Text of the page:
#12: Only connect

As lockdown in England continues, so does our global poetry community, Try to Praise the Mutilated World. The prompts are here every day, and free. Access to our Facebook workshopping group costs £10, and lasts for the duration of the lockdown. The group is a place for mutual feedback, and is private so that your work in progress is unpublished. We have guest readers via Facebook Live on a Sunday – the next one is Forward Prize-winning Malika Booker. Join us at any time through November. See the PayPal button at the bottom of this post.

Kathleen Jamie’s poem, The Way We Live, celebrates what Macneice called ‘the drunkenness of things being various’ – that vivid, unequal mix of good and bad in daily life. The poem’s meaning has changed for me since March: say what you like about lockdown, but it does reduce the chances of death by avalanche. The barmen and waitresses are on furlough; the airports and motorways are quieter than ever before, and we know much more now about ‘waking to uncertainty’. The pandemic is building a distinctive culture of absence and disconnection.

Still, we can and must find ways to talk to each other. Today, I ask you to connect to someone who lives in a different place or time. You’re a poet, for goodness’ sake. There are no walls you can’t see through. Look across your city, country, planet. Find someone to connect with, and write to that person. Think of it as a message in a bottle, a dispatch smuggled out from behind the Covid frontline; a broadcast from the Virus Resistance Brigade.

Who will pick it up? A drag queen with no stage to perform on; a medievalist locked out of the archives, dreaming of Charlemagne; a New York apartment-dweller, his city becalmed after a lifetime of hectic noise; a refugee making his way across the Channel on a makeshift raft; or someone for whom lockdown is a blessed relief from responsibility. Some are desperate or bereaved. Others are taking up fishing, doing DIY, making love until noon. Cancer, childbirth and the family dinner go on, in spite of everything. A terrible beauty is born, as Yeats wrote of a different crisis entirely.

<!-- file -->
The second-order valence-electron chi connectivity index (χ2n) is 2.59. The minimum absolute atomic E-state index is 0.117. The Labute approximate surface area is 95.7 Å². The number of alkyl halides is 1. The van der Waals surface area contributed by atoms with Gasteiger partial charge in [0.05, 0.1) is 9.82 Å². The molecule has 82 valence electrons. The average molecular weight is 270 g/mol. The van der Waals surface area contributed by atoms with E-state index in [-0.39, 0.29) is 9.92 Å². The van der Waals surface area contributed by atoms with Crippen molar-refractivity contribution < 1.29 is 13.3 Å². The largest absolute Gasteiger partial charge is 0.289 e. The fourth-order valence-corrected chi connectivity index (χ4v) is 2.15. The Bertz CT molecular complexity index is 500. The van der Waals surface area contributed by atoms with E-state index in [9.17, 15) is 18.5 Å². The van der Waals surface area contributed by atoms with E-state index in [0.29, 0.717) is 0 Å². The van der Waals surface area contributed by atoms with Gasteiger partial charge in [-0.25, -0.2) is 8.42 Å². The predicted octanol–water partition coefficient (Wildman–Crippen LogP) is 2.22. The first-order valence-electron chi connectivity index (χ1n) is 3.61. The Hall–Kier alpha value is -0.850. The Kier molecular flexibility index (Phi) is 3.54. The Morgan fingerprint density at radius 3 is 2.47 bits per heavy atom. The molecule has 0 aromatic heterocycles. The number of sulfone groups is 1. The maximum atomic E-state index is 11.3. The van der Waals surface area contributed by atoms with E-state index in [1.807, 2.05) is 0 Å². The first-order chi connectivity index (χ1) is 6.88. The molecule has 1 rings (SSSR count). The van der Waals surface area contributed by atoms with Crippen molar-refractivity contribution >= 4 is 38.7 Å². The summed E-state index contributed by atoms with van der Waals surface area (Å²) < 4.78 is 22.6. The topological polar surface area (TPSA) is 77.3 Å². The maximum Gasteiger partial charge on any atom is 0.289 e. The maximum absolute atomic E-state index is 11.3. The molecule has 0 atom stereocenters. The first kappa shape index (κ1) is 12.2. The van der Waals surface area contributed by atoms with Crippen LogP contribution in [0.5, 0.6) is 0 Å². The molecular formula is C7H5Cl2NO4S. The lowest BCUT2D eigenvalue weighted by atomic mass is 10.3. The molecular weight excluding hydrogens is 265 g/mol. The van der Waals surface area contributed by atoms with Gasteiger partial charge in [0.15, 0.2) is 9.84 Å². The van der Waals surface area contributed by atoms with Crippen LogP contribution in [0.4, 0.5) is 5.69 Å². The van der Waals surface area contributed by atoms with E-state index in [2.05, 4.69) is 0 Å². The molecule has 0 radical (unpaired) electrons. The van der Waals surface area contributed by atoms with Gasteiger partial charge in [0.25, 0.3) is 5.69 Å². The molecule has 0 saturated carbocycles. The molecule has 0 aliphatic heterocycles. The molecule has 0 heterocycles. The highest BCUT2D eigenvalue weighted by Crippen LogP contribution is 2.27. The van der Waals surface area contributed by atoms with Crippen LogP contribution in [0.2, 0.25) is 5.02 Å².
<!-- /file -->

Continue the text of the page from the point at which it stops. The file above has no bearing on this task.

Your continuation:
What is changed, since Covid came to town? What endures? Somewhere in the Amazon, there are communities which know nothing of all this. Will your message be airdropped to them, or will it be blasted into space in an Elon Musk satellite for a different audience? Send a tumbling Text Message full of scrambled thoughts about what life brought today – or write to the only person that matters, and call them home. Use your title to take some weight out of the poem itself: ‘Broadcast from 122 Brook Street’ or ‘Message thrown from my window in a time of plague’, or ‘To the residents of this house, one hundred years from now.’

Then write. Don’t think too hard. Allow yourself to drift off topic; by all means, rant about the broken dishwasher as well as the broken world community. If you are bored or scared or furious, let it show. Reassure or confess; ask how to put a shelf up straight. Give some thought to the ending of your poem. Do you want to sound cheerful, cry for help or leave this episode open-ended? Will you enclose a gift? Now – would you care to leave a message?

Join our Facebook workshop group

Join our closed Facebook group at any time in November, for feedback from other poets and access to weekly readings. Pay £10 by PayPal below, then find Try to Praise the Mutilated World on Facebook and ask to join (use the link in the first paragraph above). We are already 300 strong and there’s a lively, friendly community helping each other to write their way through the lockdown.


Published by Jo Bell

Poet, boater, archaeologist and former director of the UK's National Poetry Day. One third of @OnThisDayShe. Erstwhile UK Canal Laureate.

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